The claim is that you can get a website up and running in ten minutes. This is true, you can get a pre-built example website up and running in ten minutes. Putting in your own content is another matter.
Adding content that falls in the categories provided by the Academic theme is straight-forward, if a bit tedious because it’s completely manual. For example, entering 3 or 4 publications by hand is fine, but 30 or 40 would exceed my patience threshold. Luckily everything in this system is mediated via files, so in principle you should be able to automate this. A quick web search finds a blog post showing some simple R functions for exporting from a reference manager to the publication format required by the Academic theme.
If you are not happy with the formatting provided by your chosen theme
then you will have to wade into the internal details of the theme,
and the nitty-gritty of web-page technology.
The issue here is that in order to be sufficiently flexible
hugo and the theme effectively expose programming languages.
So the various templates and other files that you need to fill in and modify
are really programs that you are writing
and can break in all the ways that programs do.
Also, because you have
blogdown, the theme, and the site generator as components of the system
there are more places for things to go wrong
and error messages can come from any part of the system
without having a global view of what is going on.
Also, these are young software,
so they are not uniformly hardened against user errors.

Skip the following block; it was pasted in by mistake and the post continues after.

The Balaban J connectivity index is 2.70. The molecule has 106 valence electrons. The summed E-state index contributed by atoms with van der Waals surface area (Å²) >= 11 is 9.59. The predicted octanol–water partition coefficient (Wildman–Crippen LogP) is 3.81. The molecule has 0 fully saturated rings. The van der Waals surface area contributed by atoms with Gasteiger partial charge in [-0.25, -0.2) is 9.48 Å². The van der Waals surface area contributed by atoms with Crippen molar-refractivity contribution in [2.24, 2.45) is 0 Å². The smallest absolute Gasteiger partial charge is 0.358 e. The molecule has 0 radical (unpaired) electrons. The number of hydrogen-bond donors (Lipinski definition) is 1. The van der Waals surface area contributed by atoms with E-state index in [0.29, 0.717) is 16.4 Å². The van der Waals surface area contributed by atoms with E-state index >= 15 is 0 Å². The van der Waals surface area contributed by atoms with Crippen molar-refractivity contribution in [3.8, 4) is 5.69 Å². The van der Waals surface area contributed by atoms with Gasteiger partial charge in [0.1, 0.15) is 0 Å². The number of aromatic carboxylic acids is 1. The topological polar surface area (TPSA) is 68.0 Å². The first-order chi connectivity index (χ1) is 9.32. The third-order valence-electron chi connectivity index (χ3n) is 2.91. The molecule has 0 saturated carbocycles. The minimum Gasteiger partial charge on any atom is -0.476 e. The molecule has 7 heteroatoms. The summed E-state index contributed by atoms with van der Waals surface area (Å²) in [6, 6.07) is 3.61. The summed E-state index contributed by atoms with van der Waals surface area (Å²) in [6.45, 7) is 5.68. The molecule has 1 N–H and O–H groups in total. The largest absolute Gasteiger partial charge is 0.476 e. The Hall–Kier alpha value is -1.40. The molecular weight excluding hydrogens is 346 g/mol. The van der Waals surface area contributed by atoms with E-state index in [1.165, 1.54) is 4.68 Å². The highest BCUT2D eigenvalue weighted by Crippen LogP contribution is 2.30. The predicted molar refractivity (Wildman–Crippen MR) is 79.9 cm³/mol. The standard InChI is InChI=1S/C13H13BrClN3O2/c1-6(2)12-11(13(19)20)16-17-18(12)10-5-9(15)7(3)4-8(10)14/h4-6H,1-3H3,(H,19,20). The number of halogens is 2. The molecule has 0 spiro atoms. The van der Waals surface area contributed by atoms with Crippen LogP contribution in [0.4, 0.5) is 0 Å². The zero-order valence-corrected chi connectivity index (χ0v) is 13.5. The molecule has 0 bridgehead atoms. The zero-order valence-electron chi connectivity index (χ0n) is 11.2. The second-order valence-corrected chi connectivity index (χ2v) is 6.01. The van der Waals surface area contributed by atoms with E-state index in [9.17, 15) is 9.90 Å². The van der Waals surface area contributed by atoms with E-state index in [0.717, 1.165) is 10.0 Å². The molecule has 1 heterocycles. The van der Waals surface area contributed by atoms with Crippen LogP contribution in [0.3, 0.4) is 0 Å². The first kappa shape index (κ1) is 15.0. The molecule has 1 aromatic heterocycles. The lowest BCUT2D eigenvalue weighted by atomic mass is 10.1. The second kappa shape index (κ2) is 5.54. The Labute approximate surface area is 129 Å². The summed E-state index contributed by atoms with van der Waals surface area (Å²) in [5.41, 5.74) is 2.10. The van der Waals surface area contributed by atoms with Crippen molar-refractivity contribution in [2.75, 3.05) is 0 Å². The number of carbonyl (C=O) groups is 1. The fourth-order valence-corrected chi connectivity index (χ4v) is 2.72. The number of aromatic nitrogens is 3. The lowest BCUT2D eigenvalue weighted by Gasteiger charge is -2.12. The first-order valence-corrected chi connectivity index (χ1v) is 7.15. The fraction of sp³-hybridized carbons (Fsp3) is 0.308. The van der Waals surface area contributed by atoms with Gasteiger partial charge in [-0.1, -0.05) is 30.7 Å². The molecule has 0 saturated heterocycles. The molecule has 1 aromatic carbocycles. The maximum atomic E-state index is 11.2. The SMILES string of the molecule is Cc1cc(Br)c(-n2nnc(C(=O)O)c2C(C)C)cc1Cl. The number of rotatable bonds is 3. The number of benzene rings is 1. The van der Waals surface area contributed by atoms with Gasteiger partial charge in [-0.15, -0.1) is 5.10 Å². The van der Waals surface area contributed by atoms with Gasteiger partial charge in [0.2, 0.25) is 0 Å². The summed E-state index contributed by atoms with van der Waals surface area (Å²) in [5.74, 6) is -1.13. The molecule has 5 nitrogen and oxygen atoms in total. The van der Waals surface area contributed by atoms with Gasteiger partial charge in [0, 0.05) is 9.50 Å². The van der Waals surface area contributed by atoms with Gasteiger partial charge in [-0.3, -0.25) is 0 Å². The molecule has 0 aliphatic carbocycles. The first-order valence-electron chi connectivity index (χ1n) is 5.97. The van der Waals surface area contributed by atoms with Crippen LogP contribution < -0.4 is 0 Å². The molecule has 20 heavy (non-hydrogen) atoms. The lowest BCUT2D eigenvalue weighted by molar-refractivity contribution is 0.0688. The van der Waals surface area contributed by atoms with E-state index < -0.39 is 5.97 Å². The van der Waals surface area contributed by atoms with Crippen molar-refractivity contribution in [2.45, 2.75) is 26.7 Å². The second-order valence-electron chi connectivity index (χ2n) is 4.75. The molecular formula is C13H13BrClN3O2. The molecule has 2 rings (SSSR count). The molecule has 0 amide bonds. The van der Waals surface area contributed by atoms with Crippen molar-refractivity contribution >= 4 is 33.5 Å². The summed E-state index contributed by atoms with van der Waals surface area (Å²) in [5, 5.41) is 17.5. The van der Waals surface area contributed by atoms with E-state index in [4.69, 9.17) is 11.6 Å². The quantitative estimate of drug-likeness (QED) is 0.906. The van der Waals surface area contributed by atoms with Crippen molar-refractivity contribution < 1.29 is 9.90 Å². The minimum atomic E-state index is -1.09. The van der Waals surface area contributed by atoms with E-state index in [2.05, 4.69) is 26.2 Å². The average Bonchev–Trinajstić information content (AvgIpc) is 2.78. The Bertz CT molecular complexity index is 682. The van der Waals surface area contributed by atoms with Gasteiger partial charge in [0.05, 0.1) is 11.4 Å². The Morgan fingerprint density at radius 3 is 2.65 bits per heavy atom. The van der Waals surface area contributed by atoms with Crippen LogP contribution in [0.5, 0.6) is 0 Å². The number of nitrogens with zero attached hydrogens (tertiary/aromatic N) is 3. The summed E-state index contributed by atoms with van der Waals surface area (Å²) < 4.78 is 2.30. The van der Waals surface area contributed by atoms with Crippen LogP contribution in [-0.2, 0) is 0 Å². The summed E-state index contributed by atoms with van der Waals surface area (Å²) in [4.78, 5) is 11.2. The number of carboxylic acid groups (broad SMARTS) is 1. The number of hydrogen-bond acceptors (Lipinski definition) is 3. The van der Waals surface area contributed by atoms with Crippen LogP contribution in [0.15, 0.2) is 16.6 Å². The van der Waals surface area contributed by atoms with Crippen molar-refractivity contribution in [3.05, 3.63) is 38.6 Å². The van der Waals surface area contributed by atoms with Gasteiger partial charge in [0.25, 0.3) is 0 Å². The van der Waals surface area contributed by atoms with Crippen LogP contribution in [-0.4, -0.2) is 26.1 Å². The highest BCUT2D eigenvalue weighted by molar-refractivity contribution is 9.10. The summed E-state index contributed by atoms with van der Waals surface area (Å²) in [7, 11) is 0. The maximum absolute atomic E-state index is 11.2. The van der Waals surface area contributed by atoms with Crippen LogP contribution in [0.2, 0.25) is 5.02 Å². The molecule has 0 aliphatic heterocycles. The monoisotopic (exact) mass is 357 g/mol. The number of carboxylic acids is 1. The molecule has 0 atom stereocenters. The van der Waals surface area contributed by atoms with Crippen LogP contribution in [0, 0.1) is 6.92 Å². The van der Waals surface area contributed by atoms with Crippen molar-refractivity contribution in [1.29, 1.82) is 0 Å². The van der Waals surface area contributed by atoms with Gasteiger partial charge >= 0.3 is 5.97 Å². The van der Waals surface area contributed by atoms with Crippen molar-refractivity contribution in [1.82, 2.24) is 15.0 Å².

In my experience they worked fine when set up correctly,
but broke in unexpected ways when I failed to set them up correctly.
As someone attempting to set up a website
with approximately zero knowledge of what I was doing,
making mistakes was my default mode.
I managed to spend a frustrating few days trying to track down why my website was not rendering.
This turned out to be a consequence of a bug in the user interface I used
(which meant that
blogdown error messages were not displayed),
combined with a bug in Academic theme that made it vulnerable to configuration errors,
combined with my misunderstanding of the syntax of a configuration file.
The details are on stack overflow
if you’re interested.
The maintainers of the various components are very responsive and helpful,
but the lesson I took from this is that it’s easy accidentally wander into the weeds.
All the process so far was carried out on my local computer.
I used git to version-control the source documents of the website.
My local git repository is replicated on GitHub.
From there the website is easily deployed onto netlify.
Instructions for deploying a
blogdown website from GitHub to netlify
can be found here and here.
Overall, the process of setting up this site has been not as painless as I (unrealistically) hoped,
but massively less painful than it easily might have been.
I hope this post helps someone who is contemplating setting up a website with
Future posts will be less about the infrastructure
and more about my main interests in credit scoring and cognitive science.